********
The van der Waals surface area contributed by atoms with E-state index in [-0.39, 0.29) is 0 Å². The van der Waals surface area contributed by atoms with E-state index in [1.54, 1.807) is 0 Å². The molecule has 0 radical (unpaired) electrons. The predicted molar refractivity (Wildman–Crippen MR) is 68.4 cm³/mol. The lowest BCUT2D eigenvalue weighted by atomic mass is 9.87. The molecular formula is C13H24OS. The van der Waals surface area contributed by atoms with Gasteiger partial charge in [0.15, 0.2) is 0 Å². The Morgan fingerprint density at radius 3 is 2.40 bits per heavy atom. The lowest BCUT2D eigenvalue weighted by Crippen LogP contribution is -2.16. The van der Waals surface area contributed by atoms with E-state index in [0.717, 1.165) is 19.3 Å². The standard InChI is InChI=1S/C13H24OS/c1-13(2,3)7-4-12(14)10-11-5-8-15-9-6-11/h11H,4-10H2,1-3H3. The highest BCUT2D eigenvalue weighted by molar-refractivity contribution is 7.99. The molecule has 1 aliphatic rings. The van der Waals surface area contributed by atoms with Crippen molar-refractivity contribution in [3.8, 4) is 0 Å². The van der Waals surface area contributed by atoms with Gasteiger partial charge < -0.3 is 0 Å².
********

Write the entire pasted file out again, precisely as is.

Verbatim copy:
The van der Waals surface area contributed by atoms with E-state index in [-0.39, 0.29) is 0 Å². The van der Waals surface area contributed by atoms with E-state index in [1.54, 1.807) is 0 Å². The molecule has 0 radical (unpaired) electrons. The predicted molar refractivity (Wildman–Crippen MR) is 68.4 cm³/mol. The lowest BCUT2D eigenvalue weighted by atomic mass is 9.87. The molecular formula is C13H24OS. The van der Waals surface area contributed by atoms with Gasteiger partial charge in [0.15, 0.2) is 0 Å². The Morgan fingerprint density at radius 3 is 2.40 bits per heavy atom. The lowest BCUT2D eigenvalue weighted by Crippen LogP contribution is -2.16. The van der Waals surface area contributed by atoms with E-state index in [0.717, 1.165) is 19.3 Å². The standard InChI is InChI=1S/C13H24OS/c1-13(2,3)7-4-12(14)10-11-5-8-15-9-6-11/h11H,4-10H2,1-3H3. The highest BCUT2D eigenvalue weighted by molar-refractivity contribution is 7.99. The molecule has 1 aliphatic rings. The van der Waals surface area contributed by atoms with Crippen molar-refractivity contribution in [3.8, 4) is 0 Å². The van der Waals surface area contributed by atoms with Gasteiger partial charge < -0.3 is 0 Å².